The Indiana Court of Appeals vacated an arbitration award Thursday after determining that an arbitration agreement did not exist, thus making the arbitration proceedings between a Lake County couple and an automotive company pointless.
In Paul and Michelle Riley v. AAA Automotive, LLC, d/b/a/ 3A Automotive, 45A04-1602-PL-454, 3A Automotive bought a Dodge Durango and agreed to sell it to Paul and Michelle Riley for $15,095, subject to the procurement of financing. The Rileys paid $500 as a down payment and took possession of the Durango in December 2013.
When the couple didn’t comply with requests to make a bigger down payment or trade in another vehicle, 3A Automotive demanded that they return the car and filed a complaint for breach of contract and conversion in May 2014. 3A sought judgment of $14,000 or the return of the Durango with compensation. However, the complaint did not include a demand for arbitration.
After 3A filed a motion for a temporary restraining order, the Lake Superior Court held a hearing and ordered that the auto company deposit the $500 down payment with the court clerk and that the Rileys return the vehicle. Both parties eventually complied.
Then, the Rileys filed a counterclaim alleging that “the procurement of financing was part of the consideration to be provided by the seller.” Further, the couple argued that 3A did not have a marketable title to sell the Durango because it had a lien on it held by Next Gear Capital and because the information on the title read “Non-Transferable.” Thus, any contract 3A had with the couple was null and void.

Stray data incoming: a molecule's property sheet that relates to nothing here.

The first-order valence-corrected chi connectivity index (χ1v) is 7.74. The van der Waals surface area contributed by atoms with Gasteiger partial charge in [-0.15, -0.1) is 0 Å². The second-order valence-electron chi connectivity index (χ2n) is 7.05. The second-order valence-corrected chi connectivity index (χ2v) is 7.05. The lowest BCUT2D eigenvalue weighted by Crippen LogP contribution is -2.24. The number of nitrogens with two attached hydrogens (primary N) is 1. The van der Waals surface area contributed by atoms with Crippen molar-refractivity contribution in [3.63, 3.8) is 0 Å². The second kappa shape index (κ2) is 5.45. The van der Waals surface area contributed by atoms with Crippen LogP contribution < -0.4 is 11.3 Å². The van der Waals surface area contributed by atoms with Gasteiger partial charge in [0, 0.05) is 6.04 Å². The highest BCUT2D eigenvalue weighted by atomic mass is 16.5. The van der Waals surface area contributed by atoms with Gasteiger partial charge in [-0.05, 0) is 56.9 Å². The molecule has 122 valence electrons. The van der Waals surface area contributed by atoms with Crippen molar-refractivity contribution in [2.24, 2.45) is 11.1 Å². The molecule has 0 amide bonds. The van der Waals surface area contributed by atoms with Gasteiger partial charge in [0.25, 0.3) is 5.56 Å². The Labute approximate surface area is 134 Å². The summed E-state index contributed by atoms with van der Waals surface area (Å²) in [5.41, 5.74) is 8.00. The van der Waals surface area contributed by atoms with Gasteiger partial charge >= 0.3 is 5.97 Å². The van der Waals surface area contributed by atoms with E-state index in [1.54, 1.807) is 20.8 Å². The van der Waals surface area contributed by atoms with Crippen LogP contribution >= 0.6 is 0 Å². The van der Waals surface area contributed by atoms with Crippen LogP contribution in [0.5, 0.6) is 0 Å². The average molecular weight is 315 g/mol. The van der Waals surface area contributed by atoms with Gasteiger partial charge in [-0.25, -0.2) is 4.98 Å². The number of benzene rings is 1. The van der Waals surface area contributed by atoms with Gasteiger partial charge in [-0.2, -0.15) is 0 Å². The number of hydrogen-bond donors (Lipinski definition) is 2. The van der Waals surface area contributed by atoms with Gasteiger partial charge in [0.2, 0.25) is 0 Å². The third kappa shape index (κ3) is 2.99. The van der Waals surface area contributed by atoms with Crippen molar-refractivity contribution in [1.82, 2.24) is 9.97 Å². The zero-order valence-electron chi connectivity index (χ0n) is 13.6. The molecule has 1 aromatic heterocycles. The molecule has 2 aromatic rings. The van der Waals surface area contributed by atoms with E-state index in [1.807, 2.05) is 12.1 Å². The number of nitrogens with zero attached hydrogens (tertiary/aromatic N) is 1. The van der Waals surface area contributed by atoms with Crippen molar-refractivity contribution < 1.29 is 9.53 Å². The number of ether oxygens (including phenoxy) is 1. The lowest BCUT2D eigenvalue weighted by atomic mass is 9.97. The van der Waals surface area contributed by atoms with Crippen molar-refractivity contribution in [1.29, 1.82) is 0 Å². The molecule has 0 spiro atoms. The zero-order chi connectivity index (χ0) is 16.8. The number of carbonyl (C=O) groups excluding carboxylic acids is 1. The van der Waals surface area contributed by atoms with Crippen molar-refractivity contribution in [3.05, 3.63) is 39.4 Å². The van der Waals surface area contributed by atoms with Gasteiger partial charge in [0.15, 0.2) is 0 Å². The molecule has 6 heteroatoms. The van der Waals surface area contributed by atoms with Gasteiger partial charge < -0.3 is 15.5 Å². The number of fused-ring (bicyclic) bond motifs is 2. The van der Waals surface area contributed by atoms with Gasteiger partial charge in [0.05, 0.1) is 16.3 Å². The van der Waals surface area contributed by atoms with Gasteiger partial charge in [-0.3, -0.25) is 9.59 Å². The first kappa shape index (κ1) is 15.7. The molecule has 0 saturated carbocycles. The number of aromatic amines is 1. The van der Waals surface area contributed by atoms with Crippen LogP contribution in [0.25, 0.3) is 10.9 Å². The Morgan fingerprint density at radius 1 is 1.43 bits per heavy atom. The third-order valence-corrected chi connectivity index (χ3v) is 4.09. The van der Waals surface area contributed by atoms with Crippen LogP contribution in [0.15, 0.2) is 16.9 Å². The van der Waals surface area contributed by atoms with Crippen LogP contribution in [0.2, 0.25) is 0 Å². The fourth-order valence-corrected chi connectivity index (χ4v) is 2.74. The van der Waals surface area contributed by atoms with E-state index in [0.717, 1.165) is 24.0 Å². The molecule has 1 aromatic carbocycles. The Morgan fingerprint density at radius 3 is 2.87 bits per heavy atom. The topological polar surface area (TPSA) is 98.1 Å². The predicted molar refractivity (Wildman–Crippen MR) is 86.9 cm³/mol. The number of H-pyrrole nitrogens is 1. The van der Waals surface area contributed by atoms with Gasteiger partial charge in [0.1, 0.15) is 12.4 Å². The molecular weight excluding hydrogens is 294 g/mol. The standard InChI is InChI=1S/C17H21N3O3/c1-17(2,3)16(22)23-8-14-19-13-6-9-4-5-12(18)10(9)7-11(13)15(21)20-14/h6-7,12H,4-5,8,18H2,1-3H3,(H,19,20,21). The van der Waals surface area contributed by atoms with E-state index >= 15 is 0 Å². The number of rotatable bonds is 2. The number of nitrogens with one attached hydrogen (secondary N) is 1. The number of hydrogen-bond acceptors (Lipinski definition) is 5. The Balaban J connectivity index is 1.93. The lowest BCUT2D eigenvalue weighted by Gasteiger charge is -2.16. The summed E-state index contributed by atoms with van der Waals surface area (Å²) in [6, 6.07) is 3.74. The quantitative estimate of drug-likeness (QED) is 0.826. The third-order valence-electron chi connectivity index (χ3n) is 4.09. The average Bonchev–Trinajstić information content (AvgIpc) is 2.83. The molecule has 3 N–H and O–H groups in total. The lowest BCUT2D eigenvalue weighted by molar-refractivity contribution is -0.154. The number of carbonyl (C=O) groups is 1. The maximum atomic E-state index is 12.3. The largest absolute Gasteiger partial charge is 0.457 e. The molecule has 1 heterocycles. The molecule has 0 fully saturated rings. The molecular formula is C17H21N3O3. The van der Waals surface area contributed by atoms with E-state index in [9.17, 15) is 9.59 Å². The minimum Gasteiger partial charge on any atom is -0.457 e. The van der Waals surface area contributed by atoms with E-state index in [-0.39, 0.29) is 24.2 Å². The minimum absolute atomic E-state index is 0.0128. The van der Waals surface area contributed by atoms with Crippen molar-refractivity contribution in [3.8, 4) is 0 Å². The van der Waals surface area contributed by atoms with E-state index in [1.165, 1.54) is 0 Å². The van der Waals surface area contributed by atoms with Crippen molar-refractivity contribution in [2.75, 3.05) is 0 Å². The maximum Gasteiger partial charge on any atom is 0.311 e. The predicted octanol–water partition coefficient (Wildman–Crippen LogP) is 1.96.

The trial court then entered an order referring the case to mediation. However, mediation failed, so the court then ordered the parties to complete arbitration. At an arbitration hearing in June 2015, an arbitration award was rendered in favor of 3A for roughly $14,500, consisting mostly of attorney’s fees.
The Rileys moved to correct error, asking for the award to be vacated because the arbitrator had “applied a Federal standard to a State case and committed reversible error.” The trial court denied the couple’s motion, so they subsequently appealed.
The Indiana Court of Appeals sided with the Rileys in a Thursday opinion, noting that “it does not appear that arbitration was ordered based upon the failed sales contract; rather, it appears to have arisen in alternative dispute resolution.”
“Even assuming a proper arbitration order, without an agreement, we cannot definitely discern whether the arbitrator exceeded his authority as to substantive provisions,” Indiana Court of Appeals Judge Mark Bailey wrote for the unanimous panel. “However, the lack of impartial and fair proceedings is evident.
“There is no evidence of an arbitration agreement in the record and, hence, no evidence that there was a meeting of the minds concerning the scope and terms of the arbitration,” Bailey continued. “Thus, the arbitration proceedings were for naught, and the judgment on the arbitration award must be vacated.”